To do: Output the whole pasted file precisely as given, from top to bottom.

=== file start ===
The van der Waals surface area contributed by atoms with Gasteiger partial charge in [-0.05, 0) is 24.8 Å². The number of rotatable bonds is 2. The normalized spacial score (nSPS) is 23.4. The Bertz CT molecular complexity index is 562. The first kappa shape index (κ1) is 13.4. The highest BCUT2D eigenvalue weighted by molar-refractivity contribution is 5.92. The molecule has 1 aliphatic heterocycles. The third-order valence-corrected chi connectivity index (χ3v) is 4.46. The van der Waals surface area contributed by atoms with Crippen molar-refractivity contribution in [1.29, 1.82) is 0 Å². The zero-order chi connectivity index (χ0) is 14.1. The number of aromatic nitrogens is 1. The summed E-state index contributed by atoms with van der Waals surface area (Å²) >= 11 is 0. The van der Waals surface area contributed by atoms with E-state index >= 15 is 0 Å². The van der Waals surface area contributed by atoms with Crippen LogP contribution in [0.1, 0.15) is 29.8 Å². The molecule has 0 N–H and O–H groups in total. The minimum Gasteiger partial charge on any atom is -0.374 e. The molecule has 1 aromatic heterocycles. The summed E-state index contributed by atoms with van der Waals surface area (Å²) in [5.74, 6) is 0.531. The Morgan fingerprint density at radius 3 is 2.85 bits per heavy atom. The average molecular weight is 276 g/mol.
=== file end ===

The van der Waals surface area contributed by atoms with Gasteiger partial charge in [-0.05, 0) is 24.8 Å². The number of rotatable bonds is 2. The normalized spacial score (nSPS) is 23.4. The Bertz CT molecular complexity index is 562. The first kappa shape index (κ1) is 13.4. The highest BCUT2D eigenvalue weighted by molar-refractivity contribution is 5.92. The molecule has 1 aliphatic heterocycles. The third-order valence-corrected chi connectivity index (χ3v) is 4.46. The van der Waals surface area contributed by atoms with Crippen molar-refractivity contribution in [1.29, 1.82) is 0 Å². The zero-order chi connectivity index (χ0) is 14.1. The number of aromatic nitrogens is 1. The summed E-state index contributed by atoms with van der Waals surface area (Å²) >= 11 is 0. The van der Waals surface area contributed by atoms with E-state index >= 15 is 0 Å². The van der Waals surface area contributed by atoms with Crippen LogP contribution in [0.1, 0.15) is 29.8 Å². The molecule has 0 N–H and O–H groups in total. The minimum Gasteiger partial charge on any atom is -0.374 e. The molecule has 1 aromatic heterocycles. The summed E-state index contributed by atoms with van der Waals surface area (Å²) in [5.74, 6) is 0.531. The Morgan fingerprint density at radius 3 is 2.85 bits per heavy atom. The average molecular weight is 276 g/mol.